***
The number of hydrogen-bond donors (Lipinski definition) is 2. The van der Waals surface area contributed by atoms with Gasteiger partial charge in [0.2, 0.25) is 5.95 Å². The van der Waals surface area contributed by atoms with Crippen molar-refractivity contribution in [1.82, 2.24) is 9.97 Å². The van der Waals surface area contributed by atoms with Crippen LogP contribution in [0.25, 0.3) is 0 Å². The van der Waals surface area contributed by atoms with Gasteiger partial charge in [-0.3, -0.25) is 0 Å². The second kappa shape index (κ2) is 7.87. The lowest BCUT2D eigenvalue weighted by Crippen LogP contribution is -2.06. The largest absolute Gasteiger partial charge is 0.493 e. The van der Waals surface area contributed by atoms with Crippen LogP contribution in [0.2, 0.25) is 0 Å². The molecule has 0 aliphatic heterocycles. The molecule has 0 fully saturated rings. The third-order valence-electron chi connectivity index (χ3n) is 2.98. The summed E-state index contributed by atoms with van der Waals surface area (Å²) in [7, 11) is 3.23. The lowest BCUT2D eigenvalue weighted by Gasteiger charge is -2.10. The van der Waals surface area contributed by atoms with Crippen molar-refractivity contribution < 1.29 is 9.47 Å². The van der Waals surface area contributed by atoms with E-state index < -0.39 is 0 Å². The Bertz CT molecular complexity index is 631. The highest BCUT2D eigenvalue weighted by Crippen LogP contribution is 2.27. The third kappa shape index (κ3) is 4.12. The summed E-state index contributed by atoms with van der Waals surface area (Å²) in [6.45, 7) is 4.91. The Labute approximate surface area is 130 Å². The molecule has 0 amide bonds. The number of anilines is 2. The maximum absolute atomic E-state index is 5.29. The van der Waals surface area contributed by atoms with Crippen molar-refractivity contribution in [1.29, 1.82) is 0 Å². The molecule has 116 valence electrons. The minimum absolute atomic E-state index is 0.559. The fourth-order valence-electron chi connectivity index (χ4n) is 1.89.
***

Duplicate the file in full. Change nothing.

The number of hydrogen-bond donors (Lipinski definition) is 2. The van der Waals surface area contributed by atoms with Gasteiger partial charge in [0.2, 0.25) is 5.95 Å². The van der Waals surface area contributed by atoms with Crippen molar-refractivity contribution in [1.82, 2.24) is 9.97 Å². The van der Waals surface area contributed by atoms with Crippen LogP contribution in [0.25, 0.3) is 0 Å². The van der Waals surface area contributed by atoms with Gasteiger partial charge in [-0.3, -0.25) is 0 Å². The second kappa shape index (κ2) is 7.87. The lowest BCUT2D eigenvalue weighted by Crippen LogP contribution is -2.06. The largest absolute Gasteiger partial charge is 0.493 e. The van der Waals surface area contributed by atoms with Crippen LogP contribution in [0.2, 0.25) is 0 Å². The molecule has 0 aliphatic heterocycles. The molecule has 0 fully saturated rings. The third-order valence-electron chi connectivity index (χ3n) is 2.98. The summed E-state index contributed by atoms with van der Waals surface area (Å²) in [7, 11) is 3.23. The lowest BCUT2D eigenvalue weighted by Gasteiger charge is -2.10. The van der Waals surface area contributed by atoms with Crippen molar-refractivity contribution < 1.29 is 9.47 Å². The van der Waals surface area contributed by atoms with E-state index < -0.39 is 0 Å². The Bertz CT molecular complexity index is 631. The highest BCUT2D eigenvalue weighted by Crippen LogP contribution is 2.27. The third kappa shape index (κ3) is 4.12. The summed E-state index contributed by atoms with van der Waals surface area (Å²) in [6.45, 7) is 4.91. The Labute approximate surface area is 130 Å². The molecule has 0 amide bonds. The number of anilines is 2. The maximum absolute atomic E-state index is 5.29. The van der Waals surface area contributed by atoms with Crippen molar-refractivity contribution in [1.29, 1.82) is 0 Å². The molecule has 116 valence electrons. The minimum absolute atomic E-state index is 0.559. The fourth-order valence-electron chi connectivity index (χ4n) is 1.89.